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Rebels Against War

American Peace Movement, 1941-60

By (author) Lawrence S. Wittner
Format: Hardback
Publisher: Columbia University Press, New York, United States
Published: 1st Jun 1969
Dimensions: w 160mm h 240mm
Weight: 452g
ISBN-10: 023103220X
ISBN-13: 9780231032209
Barcode No: 9780231032209

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Kirkus US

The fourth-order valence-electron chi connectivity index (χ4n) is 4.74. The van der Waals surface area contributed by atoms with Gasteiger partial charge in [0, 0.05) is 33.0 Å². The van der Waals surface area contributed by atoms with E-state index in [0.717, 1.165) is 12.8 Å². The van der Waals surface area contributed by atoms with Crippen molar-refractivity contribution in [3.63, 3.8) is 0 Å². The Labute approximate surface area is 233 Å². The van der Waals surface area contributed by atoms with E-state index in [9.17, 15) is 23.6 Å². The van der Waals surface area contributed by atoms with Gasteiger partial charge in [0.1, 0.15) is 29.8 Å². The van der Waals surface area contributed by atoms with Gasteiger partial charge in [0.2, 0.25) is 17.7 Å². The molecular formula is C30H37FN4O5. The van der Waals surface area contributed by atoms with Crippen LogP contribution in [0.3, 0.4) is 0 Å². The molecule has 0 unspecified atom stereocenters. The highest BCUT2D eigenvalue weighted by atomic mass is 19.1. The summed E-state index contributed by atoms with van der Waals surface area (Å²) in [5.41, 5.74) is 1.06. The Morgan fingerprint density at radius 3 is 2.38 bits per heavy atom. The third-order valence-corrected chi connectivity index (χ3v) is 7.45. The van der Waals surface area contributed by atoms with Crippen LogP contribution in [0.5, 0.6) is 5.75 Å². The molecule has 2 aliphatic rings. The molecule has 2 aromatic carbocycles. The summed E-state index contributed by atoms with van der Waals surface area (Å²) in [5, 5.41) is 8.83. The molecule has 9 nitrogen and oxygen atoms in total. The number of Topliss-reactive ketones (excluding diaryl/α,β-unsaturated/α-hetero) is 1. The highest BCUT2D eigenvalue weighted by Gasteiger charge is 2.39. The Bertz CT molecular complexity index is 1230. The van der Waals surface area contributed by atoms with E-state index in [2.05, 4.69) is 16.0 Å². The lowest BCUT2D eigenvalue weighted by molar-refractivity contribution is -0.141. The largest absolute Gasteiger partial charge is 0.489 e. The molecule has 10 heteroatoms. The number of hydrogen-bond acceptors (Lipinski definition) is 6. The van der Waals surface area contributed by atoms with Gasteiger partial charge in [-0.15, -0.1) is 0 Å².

The magazine urged "strikes. . . rent evasion. . . radical banditry. . . a mass invasion of A&P supermarkets" by the poor. Rat, 1969? No; Direct Action, 1945, a publication of American pacifists, then in an anarchist phase, and just learning how to be a political rather than a merely moral force. This transition is the theme of Professor Wittner's book, the first study dealing with the radical peace movement after the '30's. Drawing on the untapped files of groups like the War Resister's League and the Catholic Workers, and on personal interviews, the author narrates the movement's history and analyzes influences favorable (Gandhi, Hiroshima, Vietnam) and unfavorable (Pearl Harbor, Vietnam) to its growth. Particularly interesting is the stress on the pacifist ancestry of direct action techniques. The author leaves unanswered a basic question: why did the radicals fail to win the American people to genuine opposition to war and militarism? (The movement's sole triumph, the nuclear test ban treaty, was engineered by moderates and enacted under the gun.) He also fails to clarify distinctions between the various elements - pacifists, socialists, liberals - who at various times found shelter in the movement. No doubt these issues will be pursued by others who follow up this competent, scholarly introduction. (Kirkus Reviews)